The second data source was a verbal autopsy study conducted by a team of trained interviewers from Addis Ababa University. Verbal autopsy is a research method that uses interviews to determine probable social and medical cause of death when an autopsy is not done, medical records are unavailable or nonexistent, or the person who died received no medical attention. In this study, the mothers and others present at birth (if available) were interviewed using the World Health Organization's 2007 standard verbal autopsy questionnaire,[31] an instrument that had been adapted by others for use in Ethiopia. Relevant to objective 3, this team identified and enrolled a cohort of approximately 9500 pregnant women from March 1, 2011, through February 28, 2012, and followed them through birth. The verbal autopsy data included the dates of birth and death for 175 perinatal deaths among this cohort.[32]

For survey and clinical skills assessment data, simple univariate statistics were used to describe each indicator (proportion, mean, and standard deviation), and bivariate statistical tests, appropriate to level of measurement, to assess regional differences in the indicators. To measure the impact of the program on perinatal mortality (stillbirths and early neonatal deaths), the change in mortality pattern was assessed and documented using a quality assurance analysis referred to as a statistical control process analysis, specifically a G-chart that is designed to produce an estimate of units that occur between rare events or of nonconforming incidents (in this case, the number of days between perinatal deaths).[33, 34] The G-chart presents the data in terms of mean, standard deviation (sigma 1 and 2), and upper control limit and gives a picture of deaths over time.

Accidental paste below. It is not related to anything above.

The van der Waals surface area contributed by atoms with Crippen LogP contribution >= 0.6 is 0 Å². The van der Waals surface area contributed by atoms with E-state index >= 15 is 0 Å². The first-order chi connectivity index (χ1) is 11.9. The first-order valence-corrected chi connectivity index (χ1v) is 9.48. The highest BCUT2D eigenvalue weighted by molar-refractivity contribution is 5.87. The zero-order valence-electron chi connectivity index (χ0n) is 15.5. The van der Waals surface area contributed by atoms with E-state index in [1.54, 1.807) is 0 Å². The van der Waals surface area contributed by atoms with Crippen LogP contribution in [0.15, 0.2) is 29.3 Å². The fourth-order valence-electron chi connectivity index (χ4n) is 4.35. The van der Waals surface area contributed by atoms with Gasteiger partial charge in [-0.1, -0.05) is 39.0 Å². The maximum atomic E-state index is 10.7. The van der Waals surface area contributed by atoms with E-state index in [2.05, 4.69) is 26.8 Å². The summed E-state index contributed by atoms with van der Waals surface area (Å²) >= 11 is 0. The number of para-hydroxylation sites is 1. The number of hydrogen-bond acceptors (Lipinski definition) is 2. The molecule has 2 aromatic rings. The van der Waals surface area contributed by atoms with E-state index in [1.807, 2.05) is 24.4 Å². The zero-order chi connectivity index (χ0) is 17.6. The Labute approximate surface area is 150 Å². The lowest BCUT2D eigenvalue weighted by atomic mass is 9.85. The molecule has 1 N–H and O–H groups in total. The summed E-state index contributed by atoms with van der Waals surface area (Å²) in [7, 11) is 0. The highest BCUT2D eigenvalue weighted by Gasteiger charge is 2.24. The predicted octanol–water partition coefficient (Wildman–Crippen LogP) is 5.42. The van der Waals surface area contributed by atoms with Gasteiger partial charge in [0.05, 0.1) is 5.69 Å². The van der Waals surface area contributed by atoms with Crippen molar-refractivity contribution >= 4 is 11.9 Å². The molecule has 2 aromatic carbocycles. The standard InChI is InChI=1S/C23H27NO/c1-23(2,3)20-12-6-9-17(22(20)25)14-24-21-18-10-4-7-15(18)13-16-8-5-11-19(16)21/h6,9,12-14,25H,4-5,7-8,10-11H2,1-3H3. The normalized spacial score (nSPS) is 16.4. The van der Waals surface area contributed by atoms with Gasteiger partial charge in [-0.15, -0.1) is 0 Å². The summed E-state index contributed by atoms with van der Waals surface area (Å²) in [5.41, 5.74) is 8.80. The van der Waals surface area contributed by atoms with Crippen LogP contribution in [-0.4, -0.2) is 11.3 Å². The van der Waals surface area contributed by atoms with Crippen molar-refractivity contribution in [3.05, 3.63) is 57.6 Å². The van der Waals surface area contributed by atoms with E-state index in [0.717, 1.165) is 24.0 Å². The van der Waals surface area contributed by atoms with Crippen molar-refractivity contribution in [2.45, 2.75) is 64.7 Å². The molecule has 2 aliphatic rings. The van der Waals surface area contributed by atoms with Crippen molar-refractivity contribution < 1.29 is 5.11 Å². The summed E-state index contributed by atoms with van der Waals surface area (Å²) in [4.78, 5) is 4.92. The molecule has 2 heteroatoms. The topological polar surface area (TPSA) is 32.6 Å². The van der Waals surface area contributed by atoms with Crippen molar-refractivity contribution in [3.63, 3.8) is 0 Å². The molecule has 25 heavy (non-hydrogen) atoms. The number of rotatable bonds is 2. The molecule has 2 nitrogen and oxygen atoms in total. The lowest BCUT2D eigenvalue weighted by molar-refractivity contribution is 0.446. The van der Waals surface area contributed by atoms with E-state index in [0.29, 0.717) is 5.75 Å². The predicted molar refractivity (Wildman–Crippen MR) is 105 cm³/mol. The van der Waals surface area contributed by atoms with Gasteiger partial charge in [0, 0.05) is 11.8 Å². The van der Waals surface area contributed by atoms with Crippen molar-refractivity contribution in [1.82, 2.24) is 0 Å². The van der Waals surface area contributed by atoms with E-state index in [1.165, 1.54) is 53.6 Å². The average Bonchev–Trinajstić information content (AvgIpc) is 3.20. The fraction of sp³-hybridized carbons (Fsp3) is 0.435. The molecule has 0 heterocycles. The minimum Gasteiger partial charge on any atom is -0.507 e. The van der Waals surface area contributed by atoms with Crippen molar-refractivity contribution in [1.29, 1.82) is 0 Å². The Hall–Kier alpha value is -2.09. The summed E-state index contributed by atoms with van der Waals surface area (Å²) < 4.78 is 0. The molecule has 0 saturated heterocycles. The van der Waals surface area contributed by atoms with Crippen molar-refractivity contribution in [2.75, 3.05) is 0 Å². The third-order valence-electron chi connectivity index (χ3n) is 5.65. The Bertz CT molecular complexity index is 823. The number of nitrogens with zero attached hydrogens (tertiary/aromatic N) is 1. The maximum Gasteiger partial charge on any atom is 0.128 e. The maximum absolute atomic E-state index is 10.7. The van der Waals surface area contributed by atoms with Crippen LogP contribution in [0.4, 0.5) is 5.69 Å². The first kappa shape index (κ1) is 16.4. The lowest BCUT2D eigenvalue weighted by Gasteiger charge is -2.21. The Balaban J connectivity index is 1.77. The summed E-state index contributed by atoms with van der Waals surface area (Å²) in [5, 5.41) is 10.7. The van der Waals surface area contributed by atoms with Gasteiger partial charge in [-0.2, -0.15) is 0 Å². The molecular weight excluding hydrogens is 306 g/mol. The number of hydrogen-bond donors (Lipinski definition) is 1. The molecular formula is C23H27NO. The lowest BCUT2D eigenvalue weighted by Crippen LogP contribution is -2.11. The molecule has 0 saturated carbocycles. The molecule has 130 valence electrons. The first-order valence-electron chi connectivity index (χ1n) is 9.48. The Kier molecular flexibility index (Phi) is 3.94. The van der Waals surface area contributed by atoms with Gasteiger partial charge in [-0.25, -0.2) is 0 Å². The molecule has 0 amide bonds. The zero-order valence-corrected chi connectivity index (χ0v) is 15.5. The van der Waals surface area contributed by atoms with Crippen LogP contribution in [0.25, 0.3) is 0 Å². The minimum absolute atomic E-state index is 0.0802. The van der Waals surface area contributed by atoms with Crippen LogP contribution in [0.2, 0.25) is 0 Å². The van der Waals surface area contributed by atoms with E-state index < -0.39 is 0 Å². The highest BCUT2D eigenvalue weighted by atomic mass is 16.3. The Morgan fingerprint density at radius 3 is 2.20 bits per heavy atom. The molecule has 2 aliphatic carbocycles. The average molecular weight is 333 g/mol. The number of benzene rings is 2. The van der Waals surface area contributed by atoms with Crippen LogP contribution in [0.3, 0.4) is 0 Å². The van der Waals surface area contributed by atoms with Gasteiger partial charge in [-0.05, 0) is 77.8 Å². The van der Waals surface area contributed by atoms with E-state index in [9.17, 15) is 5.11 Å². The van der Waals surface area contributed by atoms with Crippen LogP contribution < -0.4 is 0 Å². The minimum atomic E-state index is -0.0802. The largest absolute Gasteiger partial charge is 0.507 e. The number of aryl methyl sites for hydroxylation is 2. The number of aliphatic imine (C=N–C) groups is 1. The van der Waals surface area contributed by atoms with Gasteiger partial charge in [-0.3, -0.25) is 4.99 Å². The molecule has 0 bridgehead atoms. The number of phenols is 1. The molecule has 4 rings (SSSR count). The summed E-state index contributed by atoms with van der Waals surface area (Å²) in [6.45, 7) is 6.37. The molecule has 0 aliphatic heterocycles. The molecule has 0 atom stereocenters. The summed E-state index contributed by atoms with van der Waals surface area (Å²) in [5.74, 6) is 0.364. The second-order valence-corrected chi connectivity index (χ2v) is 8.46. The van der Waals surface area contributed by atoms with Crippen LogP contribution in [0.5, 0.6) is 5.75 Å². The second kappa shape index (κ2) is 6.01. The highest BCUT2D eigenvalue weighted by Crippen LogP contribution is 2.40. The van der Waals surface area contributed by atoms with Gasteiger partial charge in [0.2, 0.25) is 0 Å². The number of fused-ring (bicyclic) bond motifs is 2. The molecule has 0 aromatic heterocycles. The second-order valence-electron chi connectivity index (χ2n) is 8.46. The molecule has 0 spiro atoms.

RESULTS

  1. Top of page
  2. Abstract
  3. INTRODUCTION
  4. METHODS
  5. RESULTS
  6. DISCUSSION
  7. CONCLUSION
  8. CONFLICT OF INTEREST
  9. REFERENCES
  10. Biographies

Objective 1: Improve Capability and Performance of the Health Extension Worker, Community Health Development Agent, and Traditional Birth Attendant Team to Provide Targeted Community Maternal and Newborn Health Care Services

Almost all health extension workers were aged between 20 and 34 years and on average had 9 to 11 years of education. Most community health development agents and TBAs were older and had more years of education than the health extension workers. More than 90% of the 3 provider groups in each region had some type of MaNHEP training. The level of their participation in training and subsequent activities varied by region. In the Amhara region, of those who had participated in any MaNHEP training, almost all (98%) had taken CMNH training. Some health extension workers (29%) had also participated in the facility-based clinical update. Most health extension workers were involved in conducting CMNH family meetings (96%), and a substantial number were quality improvement team members (72%). Most community health development agents and TBAs were guide team members (79%) and conducted CMNH family meetings (84%). Fewer community health development agents (28%) and TBAs (10%) were involved in a quality improvement team than a guide team.

In the Oromiya region, of those who had participated in any MaNHEP training, most had taken CMNH training (84%). Of note, health extension worker participation in the facility-based clinical update was double that of their Amhara counterparts (62% vs 29%). Many health extension workers were involved in conducting CMNH family meetings (67%). However, fewer reported that they were quality improvement team members (29% vs 72%). Moreover, community health development agent and TBA guide team membership was less than half that of their Amhara counterparts (community health development agents 34% vs 72%, TBAs 31% vs 86%); thus, fewer were involved in CMNH family meetings (community health development agents 43% vs 93%, TBAs 49% vs 82%). At the same time, more community health development agents and TBAs were quality improvement team members compared with their Amhara counterparts (community health development agents 46% vs 28%, TBAs 51% vs 10%).